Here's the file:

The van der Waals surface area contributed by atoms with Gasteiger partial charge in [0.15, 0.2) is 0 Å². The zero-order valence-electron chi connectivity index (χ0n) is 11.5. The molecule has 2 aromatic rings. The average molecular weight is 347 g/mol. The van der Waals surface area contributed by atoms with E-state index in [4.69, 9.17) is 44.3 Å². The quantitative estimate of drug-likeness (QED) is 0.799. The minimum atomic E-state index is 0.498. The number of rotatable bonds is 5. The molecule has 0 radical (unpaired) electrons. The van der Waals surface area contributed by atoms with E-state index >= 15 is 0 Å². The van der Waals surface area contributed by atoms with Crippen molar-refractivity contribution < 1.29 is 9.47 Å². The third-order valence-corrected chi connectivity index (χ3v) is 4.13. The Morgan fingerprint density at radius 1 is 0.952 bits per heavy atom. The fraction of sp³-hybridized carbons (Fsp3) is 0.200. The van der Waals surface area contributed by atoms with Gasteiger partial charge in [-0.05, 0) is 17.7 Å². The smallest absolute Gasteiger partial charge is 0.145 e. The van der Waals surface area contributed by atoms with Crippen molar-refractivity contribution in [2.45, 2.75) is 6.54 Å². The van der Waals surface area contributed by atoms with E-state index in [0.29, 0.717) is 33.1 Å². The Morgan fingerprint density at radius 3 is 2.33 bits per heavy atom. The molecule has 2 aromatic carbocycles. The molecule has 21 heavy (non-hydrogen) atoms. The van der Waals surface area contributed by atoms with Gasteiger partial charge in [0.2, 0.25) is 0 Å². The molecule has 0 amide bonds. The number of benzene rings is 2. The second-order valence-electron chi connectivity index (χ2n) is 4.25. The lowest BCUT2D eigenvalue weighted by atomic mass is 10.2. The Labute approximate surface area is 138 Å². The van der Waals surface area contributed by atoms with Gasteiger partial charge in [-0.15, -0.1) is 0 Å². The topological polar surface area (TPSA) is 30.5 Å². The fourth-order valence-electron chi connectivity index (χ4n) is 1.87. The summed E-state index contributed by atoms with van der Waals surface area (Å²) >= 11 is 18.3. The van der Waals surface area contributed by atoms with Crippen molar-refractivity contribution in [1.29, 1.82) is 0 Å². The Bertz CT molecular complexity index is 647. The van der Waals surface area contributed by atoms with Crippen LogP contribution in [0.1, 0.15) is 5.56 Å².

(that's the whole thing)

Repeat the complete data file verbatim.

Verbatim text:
The van der Waals surface area contributed by atoms with Gasteiger partial charge in [0.15, 0.2) is 0 Å². The zero-order valence-electron chi connectivity index (χ0n) is 11.5. The molecule has 2 aromatic rings. The average molecular weight is 347 g/mol. The van der Waals surface area contributed by atoms with E-state index in [4.69, 9.17) is 44.3 Å². The quantitative estimate of drug-likeness (QED) is 0.799. The minimum atomic E-state index is 0.498. The number of rotatable bonds is 5. The molecule has 0 radical (unpaired) electrons. The van der Waals surface area contributed by atoms with E-state index >= 15 is 0 Å². The van der Waals surface area contributed by atoms with Crippen molar-refractivity contribution < 1.29 is 9.47 Å². The third-order valence-corrected chi connectivity index (χ3v) is 4.13. The Morgan fingerprint density at radius 1 is 0.952 bits per heavy atom. The fraction of sp³-hybridized carbons (Fsp3) is 0.200. The van der Waals surface area contributed by atoms with Gasteiger partial charge in [-0.05, 0) is 17.7 Å². The smallest absolute Gasteiger partial charge is 0.145 e. The van der Waals surface area contributed by atoms with Crippen molar-refractivity contribution in [2.45, 2.75) is 6.54 Å². The van der Waals surface area contributed by atoms with E-state index in [0.29, 0.717) is 33.1 Å². The Morgan fingerprint density at radius 3 is 2.33 bits per heavy atom. The molecule has 2 aromatic carbocycles. The molecule has 21 heavy (non-hydrogen) atoms. The van der Waals surface area contributed by atoms with Gasteiger partial charge in [0.2, 0.25) is 0 Å². The molecule has 0 amide bonds. The number of benzene rings is 2. The second-order valence-electron chi connectivity index (χ2n) is 4.25. The lowest BCUT2D eigenvalue weighted by atomic mass is 10.2. The Labute approximate surface area is 138 Å². The van der Waals surface area contributed by atoms with Gasteiger partial charge in [-0.15, -0.1) is 0 Å². The topological polar surface area (TPSA) is 30.5 Å². The fourth-order valence-electron chi connectivity index (χ4n) is 1.87. The summed E-state index contributed by atoms with van der Waals surface area (Å²) >= 11 is 18.3. The van der Waals surface area contributed by atoms with Crippen molar-refractivity contribution in [1.29, 1.82) is 0 Å². The Bertz CT molecular complexity index is 647. The van der Waals surface area contributed by atoms with Crippen LogP contribution in [0.1, 0.15) is 5.56 Å².